Someone Send the Coal People the Memo

To put this story into context, let's go back to 1899 and the publication of Johann von Bloch's book Die Zukunft des Krieges (The Future of War).  Bloch was a 19th-century railway magnate who had built the Warsaw to Moscow railway.  In those days, the best and the brightest worked on optimizing the productivity of railroads through operational analysis.  Bloch applied insights from managing railroads to theorizing about the conduct of war.  His big insight, original at the time, was that wars would be won by the country with the biggest industrial output.  This is the same as the Soviet military concept of "the correlation of forces."

When Lenin was exiled in Switzerland from 1914 to 1917, he spent a lot of time in the Zurich and Bern public libraries, reading books on military strategy and electrification.  Library records show that he borrowed The Future of War many times.  But the Soviets didn't start using Bloch's insight in a big way until the 1980s.  The Chernobyl nuclear plant blew up in April 1986.  It was a big disaster for a country with a low standard of living.  The nuclear contamination was equivalent to a nine-megaton ground burst.  Three months later, at a meeting of Warsaw Pact leaders, the Bulgarian prime minister posed the question: how can the Communist Bloc profit from the Chernobyl disaster?  The records of this meeting were accessed in Berlin after the fall of the Wall.


The Soviets had financed the Campaign for Nuclear Disarmament for decades, but that Warsaw Pact meeting triggered a new campaign against nuclear power in the West.  Nuclear power was demonized, and the public was primed to accept closures after a nuclear mishap.  Thus, Angela Merkel, herself the fruit of a long-term campaign by East German intelligence, was about to close the German nuclear industry without discussion, with the Fukushima mishap as the excuse.

The biggest and most successful communist disinformation campaign, with the intent of reducing Western industrial capacity, has been global warming.  On June 24, 1988, self-confessed global warming scientist James Hansen addressed a congressional committee and told them that "global warming has begun."  The air-conditioning in the hearing room had been turned off for effect.  Significantly, Hansen's verbiage was transmitted live to a reception at the offices of the European Environment Bureau, funded by the E.U., in Brussels.  Those attending in Brussels were told that this was the start of something big, and so it was.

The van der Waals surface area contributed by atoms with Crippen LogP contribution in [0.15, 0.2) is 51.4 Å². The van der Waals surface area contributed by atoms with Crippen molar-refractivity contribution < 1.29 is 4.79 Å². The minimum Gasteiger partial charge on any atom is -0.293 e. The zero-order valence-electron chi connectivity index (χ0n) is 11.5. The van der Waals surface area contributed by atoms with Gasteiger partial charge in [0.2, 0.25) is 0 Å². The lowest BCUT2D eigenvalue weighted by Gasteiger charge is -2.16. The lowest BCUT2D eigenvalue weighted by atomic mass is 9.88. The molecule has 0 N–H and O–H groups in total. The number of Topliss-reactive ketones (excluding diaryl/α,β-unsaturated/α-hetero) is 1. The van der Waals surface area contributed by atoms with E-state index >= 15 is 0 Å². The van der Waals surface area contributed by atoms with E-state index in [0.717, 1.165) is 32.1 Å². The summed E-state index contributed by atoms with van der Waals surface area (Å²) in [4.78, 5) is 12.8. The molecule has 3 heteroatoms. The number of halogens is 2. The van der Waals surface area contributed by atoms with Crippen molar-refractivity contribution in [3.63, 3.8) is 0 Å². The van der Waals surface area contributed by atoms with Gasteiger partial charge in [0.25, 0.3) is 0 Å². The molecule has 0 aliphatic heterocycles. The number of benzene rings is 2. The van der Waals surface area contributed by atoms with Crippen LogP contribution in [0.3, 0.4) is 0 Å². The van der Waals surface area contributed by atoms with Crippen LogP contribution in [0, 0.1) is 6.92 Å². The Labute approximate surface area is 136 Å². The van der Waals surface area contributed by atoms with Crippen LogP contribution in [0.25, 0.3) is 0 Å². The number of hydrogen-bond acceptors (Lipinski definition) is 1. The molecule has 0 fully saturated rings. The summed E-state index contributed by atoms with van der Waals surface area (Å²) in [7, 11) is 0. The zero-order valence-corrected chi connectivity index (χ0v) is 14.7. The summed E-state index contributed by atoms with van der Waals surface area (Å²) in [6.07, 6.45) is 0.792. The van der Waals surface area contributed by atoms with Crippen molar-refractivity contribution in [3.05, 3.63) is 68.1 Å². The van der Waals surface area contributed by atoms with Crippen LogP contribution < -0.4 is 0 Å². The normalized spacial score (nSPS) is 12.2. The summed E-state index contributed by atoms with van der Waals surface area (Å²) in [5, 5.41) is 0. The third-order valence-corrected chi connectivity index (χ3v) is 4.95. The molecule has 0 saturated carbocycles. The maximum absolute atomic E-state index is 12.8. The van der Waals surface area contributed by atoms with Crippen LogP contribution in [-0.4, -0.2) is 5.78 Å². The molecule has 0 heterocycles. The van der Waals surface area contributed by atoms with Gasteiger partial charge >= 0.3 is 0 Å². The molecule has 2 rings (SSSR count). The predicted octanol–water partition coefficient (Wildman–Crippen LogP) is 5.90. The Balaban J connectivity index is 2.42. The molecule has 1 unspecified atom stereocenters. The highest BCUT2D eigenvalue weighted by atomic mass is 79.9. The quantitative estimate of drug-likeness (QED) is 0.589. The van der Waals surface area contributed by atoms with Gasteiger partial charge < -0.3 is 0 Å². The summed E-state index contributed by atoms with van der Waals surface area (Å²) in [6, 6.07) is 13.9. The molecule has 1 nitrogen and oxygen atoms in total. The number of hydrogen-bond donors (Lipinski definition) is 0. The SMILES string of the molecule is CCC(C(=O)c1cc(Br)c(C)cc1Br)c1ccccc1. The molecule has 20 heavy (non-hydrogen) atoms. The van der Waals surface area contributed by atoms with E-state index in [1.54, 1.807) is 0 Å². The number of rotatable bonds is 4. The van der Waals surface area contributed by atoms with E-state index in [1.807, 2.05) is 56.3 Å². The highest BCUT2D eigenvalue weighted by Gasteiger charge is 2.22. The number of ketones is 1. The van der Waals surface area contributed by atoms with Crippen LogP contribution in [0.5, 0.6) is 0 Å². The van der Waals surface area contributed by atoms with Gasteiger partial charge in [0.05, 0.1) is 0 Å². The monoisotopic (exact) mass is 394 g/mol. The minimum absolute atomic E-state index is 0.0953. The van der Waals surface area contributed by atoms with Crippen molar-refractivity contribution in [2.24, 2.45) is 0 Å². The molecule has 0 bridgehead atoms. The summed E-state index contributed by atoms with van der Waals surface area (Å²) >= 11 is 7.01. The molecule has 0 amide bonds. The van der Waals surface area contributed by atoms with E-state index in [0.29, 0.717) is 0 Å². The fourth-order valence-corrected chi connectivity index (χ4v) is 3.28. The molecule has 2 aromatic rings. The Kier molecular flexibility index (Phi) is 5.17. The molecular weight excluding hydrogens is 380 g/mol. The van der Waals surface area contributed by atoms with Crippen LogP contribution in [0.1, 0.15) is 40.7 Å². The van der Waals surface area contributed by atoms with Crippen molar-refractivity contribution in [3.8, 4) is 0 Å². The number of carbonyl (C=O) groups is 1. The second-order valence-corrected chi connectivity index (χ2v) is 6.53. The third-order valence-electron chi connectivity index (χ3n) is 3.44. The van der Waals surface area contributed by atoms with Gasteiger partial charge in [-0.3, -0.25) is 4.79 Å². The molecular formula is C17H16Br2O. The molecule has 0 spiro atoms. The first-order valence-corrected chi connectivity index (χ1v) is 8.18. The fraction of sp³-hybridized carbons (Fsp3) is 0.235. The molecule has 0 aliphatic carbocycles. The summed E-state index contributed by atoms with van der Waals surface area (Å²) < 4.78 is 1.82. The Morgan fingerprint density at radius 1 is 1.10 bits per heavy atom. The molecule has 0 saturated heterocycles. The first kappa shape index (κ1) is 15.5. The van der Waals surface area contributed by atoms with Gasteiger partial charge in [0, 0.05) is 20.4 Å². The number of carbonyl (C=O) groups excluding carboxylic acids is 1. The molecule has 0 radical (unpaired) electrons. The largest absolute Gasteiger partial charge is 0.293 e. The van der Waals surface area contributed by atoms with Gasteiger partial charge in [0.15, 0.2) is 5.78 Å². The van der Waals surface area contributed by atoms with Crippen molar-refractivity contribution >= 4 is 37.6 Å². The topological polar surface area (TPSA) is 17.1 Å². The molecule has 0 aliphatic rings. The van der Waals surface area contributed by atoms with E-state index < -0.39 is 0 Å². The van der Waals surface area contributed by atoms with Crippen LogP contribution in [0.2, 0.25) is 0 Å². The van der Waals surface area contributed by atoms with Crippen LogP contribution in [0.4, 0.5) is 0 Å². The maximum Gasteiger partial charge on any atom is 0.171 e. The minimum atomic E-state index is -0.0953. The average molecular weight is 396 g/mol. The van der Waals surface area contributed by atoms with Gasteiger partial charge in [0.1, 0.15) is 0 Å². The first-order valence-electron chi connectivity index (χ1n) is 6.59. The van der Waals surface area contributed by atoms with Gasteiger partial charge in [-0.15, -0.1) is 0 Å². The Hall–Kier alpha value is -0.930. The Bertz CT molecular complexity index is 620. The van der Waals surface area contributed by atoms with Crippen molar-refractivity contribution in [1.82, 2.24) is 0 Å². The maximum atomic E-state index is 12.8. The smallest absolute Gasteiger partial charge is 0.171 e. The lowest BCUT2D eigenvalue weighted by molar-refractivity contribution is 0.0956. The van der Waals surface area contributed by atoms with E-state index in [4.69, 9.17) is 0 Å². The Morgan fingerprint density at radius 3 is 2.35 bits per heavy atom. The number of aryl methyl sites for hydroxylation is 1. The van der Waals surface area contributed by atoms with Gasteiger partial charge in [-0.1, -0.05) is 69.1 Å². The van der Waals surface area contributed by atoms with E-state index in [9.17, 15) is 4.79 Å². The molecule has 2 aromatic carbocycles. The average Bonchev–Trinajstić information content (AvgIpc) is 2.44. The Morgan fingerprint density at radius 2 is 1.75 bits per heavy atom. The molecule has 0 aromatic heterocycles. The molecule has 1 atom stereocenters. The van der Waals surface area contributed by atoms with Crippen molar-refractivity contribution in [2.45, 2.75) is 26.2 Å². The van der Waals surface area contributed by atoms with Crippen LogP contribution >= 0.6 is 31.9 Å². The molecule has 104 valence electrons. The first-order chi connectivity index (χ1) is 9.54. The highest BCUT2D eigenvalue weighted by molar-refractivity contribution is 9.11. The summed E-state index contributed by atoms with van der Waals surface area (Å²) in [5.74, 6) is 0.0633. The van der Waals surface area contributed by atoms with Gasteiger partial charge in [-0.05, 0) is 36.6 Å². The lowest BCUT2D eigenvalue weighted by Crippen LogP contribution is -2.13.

But why were the Europeans in on Hansen's testimony?  Because they wanted to hobble U.S. industry.  When communism fell apart in 1990, the benchmark for carbon dioxide emissions was set as those of 1990.  Thus, it was easy for the Europeans to comply with the regulations they wanted to impose because power generation in formerly communist Europe had collapsed.

The global warming campaign gained momentum, but last decade, it hit a roadblock in the U.S. Senate, with Republican senators asking why U.S. industry should be hobbled with restrictions when Chinese carbon dioxide emissions were going through the roof.  So President Obama, who had grown up among communists and who was the fruit of another long-term campaign, put a lot of effort into getting China to sign on to a climate agreement.  The Chinese were quite happy to, because U.S. industry was hobbled, and they didn't have to change anything.